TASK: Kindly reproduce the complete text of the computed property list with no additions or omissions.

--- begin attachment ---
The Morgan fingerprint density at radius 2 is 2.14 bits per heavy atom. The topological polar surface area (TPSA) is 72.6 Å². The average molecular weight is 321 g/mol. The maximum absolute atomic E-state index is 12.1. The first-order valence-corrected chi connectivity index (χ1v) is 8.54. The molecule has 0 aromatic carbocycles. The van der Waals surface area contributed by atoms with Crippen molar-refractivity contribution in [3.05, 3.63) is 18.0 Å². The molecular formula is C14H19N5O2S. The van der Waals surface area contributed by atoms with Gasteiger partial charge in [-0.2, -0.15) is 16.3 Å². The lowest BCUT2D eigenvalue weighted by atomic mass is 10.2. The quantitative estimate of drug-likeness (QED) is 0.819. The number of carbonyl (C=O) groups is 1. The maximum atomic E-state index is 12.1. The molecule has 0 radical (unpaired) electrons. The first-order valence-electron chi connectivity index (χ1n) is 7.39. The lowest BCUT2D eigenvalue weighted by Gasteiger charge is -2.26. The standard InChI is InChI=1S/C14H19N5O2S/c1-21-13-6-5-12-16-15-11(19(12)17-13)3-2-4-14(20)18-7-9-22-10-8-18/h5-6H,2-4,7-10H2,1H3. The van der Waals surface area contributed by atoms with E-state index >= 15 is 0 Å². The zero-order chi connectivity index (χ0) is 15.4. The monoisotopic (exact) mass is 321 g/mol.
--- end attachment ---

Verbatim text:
The Morgan fingerprint density at radius 2 is 2.14 bits per heavy atom. The topological polar surface area (TPSA) is 72.6 Å². The average molecular weight is 321 g/mol. The maximum absolute atomic E-state index is 12.1. The first-order valence-corrected chi connectivity index (χ1v) is 8.54. The molecule has 0 aromatic carbocycles. The van der Waals surface area contributed by atoms with Crippen molar-refractivity contribution in [3.05, 3.63) is 18.0 Å². The molecular formula is C14H19N5O2S. The van der Waals surface area contributed by atoms with Gasteiger partial charge in [-0.2, -0.15) is 16.3 Å². The lowest BCUT2D eigenvalue weighted by atomic mass is 10.2. The quantitative estimate of drug-likeness (QED) is 0.819. The number of carbonyl (C=O) groups is 1. The maximum atomic E-state index is 12.1. The molecule has 0 radical (unpaired) electrons. The first-order valence-electron chi connectivity index (χ1n) is 7.39. The lowest BCUT2D eigenvalue weighted by Gasteiger charge is -2.26. The standard InChI is InChI=1S/C14H19N5O2S/c1-21-13-6-5-12-16-15-11(19(12)17-13)3-2-4-14(20)18-7-9-22-10-8-18/h5-6H,2-4,7-10H2,1H3. The van der Waals surface area contributed by atoms with E-state index >= 15 is 0 Å². The zero-order chi connectivity index (χ0) is 15.4. The monoisotopic (exact) mass is 321 g/mol.